- Joe McDonald, Reporter, ESPNBoston.com
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BOSTON -- The last few seasons the Boston Bruins’ power play has been one of the least desirable aspects of the team’s game.
They still won the Stanley Cup in 2011 with a dreadful power play, but coach Claude Julien and his staff have worked feverishly to correct it. In the past, the Bruins tinkered with having Zdeno Chara and his 6-foot-9, 255-pound frame camped in front of the net during the man-advantage, but it was never consistent because the team needed him on the blue line.
Now that rookie defenseman Torey Krug is in the mix and has proven he can handle the blue line on the PP, Julien decided this summer that once training camp began the team would attempt putting Chara in front once again.
During the preseason exhibition schedule, the Bruins’ top power-play unit enjoyed success and it’s carried over into the regular season. On Saturday, Boston’s PP netted two goals en route to a 4-1 win over the Detroit Red Wings at TD Garden.
Both Krug and Chara scored power play goals Saturday.
In the season opener, the Bruins went 0-for-3 during their 3-1 win over the Tampa Bay Lightning. Despite the 0-fer, Julien was pleased with the puck movement and sharpness of the power play. On Saturday, the two power-play goals proved to be the difference maker.
Krug’s presence as the quarterback of the team’s top power-play unit has made a big difference. His ability to move the puck quickly and accurately, along with a sniper-like shot, is going to help the team have success while on the man-advantage. He proved that during the Stanley Cup playoffs last spring, and he’s continuing that this season.
“He’s a big part of it,” Julien said. “I’ve talked about it before, Zdeno was on the point because we didn’t have a ton of other options but now we do. We’ve added [Dougie] Hamilton to that group and Krug. The mobility has increased back there, so it allows us to move [Krug] into the position he’s better suited for.”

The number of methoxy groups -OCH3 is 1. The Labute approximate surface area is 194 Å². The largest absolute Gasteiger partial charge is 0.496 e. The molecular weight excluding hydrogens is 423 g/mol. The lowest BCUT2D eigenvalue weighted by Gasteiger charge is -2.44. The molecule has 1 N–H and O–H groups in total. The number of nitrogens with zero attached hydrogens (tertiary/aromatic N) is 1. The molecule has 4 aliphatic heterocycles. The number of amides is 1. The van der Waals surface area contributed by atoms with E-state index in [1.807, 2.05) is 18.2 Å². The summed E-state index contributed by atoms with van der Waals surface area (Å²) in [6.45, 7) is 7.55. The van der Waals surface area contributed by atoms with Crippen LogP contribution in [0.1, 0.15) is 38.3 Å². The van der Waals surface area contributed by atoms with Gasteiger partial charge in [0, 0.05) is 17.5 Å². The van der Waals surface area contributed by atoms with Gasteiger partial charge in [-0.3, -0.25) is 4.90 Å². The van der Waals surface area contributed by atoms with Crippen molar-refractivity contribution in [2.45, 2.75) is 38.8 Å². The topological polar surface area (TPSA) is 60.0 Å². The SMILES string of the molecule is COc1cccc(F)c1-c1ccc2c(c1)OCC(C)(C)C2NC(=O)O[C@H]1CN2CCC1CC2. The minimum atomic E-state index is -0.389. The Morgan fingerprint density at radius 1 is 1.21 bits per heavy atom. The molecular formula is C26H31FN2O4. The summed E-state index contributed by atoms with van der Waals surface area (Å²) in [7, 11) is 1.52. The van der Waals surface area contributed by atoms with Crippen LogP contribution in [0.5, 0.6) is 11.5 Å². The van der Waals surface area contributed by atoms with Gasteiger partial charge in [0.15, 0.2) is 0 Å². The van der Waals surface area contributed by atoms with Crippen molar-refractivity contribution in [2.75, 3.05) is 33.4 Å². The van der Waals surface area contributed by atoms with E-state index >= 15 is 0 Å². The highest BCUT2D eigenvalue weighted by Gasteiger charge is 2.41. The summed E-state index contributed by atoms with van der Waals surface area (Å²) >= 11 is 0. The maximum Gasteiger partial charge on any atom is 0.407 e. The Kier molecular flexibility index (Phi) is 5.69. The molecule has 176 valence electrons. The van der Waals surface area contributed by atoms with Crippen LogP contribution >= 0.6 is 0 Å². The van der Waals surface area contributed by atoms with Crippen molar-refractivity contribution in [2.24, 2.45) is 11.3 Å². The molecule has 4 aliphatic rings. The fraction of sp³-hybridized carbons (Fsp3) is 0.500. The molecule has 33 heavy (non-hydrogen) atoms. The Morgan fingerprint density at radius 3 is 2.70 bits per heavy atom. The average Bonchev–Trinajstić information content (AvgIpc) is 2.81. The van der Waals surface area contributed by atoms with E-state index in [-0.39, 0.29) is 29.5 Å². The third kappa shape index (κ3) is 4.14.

Boston quickly capitalized on its first power play of the night when Krug’s slap shot from just inside the blue line beat Detroit goaltender Jimmy Howard to give the Bruins a 1-0 lead at 9:11 of the first period. Chara was camped out in front and set the screen as Krug’s shot whistled past everyone and beat Howard.
Because Krug has a knack for getting his shot through, Julien wants him to shoot when given the opportunity.
“That’s what we talk about; if you don’t have a play throw it down in front and Z’s going to battle for it,” Krug said. “Having Z and [Milan] Lucic down there, if we miss the net or if we just throw it down there, there’s a good chance we’re getting the puck back. We have a good setup and we’re excited about what we can do this year. We need to continue to work on it because it’s not just going to continue to have success like that.”
Chara added the team’s second power-play goal at 12:17 of the third period to give Boston a 4-1 lead. He beat Howard with a backhander to the top right corner.
The Bruins’ penalty-killing unit is a perfect 7-for-7 in the first two games of the season, but Boston’s PK has always been solid. Now that the power play is working well, the players are pleased with the special teams.
“I love watching the power play, especially when they’re clicking,” said Chris Kelly, won of the Bruins’ penalty killers. “Those were two huge goals for us tonight and it ended up being the difference. They’re moving the puck around well. They’re outworking the penalty killers and that’s a major thing. It’s your best players on the power play and when they go out there and outwork the other team’s penalty kill good things are going to happen.”
BOSTON -- The last few seasons the Boston Bruins’ power play has been one of the least desirable aspects of the team’s game. They still won the Stanley Cup in 2011 with a dreadful power play, but coach Claude Julien and his staff have worked feverishly to correct it.